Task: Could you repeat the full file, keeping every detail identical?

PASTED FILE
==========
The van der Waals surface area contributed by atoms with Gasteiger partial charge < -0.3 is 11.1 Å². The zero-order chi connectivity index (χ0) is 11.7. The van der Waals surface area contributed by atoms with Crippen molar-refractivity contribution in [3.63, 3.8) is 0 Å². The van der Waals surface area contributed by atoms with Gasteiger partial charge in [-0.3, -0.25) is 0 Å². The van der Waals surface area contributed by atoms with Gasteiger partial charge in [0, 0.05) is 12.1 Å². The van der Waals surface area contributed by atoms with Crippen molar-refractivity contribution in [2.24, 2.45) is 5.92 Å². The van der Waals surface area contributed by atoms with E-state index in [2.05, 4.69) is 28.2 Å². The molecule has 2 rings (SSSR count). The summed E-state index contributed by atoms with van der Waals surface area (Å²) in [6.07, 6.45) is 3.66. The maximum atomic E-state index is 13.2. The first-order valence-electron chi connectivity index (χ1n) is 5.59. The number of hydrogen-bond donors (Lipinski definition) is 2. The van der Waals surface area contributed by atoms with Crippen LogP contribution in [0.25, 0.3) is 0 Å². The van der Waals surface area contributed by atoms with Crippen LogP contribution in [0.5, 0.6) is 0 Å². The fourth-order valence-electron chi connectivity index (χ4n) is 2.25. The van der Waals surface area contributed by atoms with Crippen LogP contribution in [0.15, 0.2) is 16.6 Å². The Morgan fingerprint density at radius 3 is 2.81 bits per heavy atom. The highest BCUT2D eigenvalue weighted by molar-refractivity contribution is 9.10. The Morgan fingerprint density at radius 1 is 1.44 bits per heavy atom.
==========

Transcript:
The van der Waals surface area contributed by atoms with Gasteiger partial charge < -0.3 is 11.1 Å². The zero-order chi connectivity index (χ0) is 11.7. The van der Waals surface area contributed by atoms with Crippen molar-refractivity contribution in [3.63, 3.8) is 0 Å². The van der Waals surface area contributed by atoms with Gasteiger partial charge in [-0.3, -0.25) is 0 Å². The van der Waals surface area contributed by atoms with Gasteiger partial charge in [0, 0.05) is 12.1 Å². The van der Waals surface area contributed by atoms with Crippen molar-refractivity contribution in [2.24, 2.45) is 5.92 Å². The van der Waals surface area contributed by atoms with E-state index in [2.05, 4.69) is 28.2 Å². The molecule has 2 rings (SSSR count). The summed E-state index contributed by atoms with van der Waals surface area (Å²) in [6.07, 6.45) is 3.66. The maximum atomic E-state index is 13.2. The first-order valence-electron chi connectivity index (χ1n) is 5.59. The number of hydrogen-bond donors (Lipinski definition) is 2. The van der Waals surface area contributed by atoms with Crippen LogP contribution in [0.25, 0.3) is 0 Å². The van der Waals surface area contributed by atoms with Crippen LogP contribution in [0.5, 0.6) is 0 Å². The fourth-order valence-electron chi connectivity index (χ4n) is 2.25. The van der Waals surface area contributed by atoms with Crippen LogP contribution in [0.15, 0.2) is 16.6 Å². The Morgan fingerprint density at radius 3 is 2.81 bits per heavy atom. The highest BCUT2D eigenvalue weighted by molar-refractivity contribution is 9.10. The Morgan fingerprint density at radius 1 is 1.44 bits per heavy atom.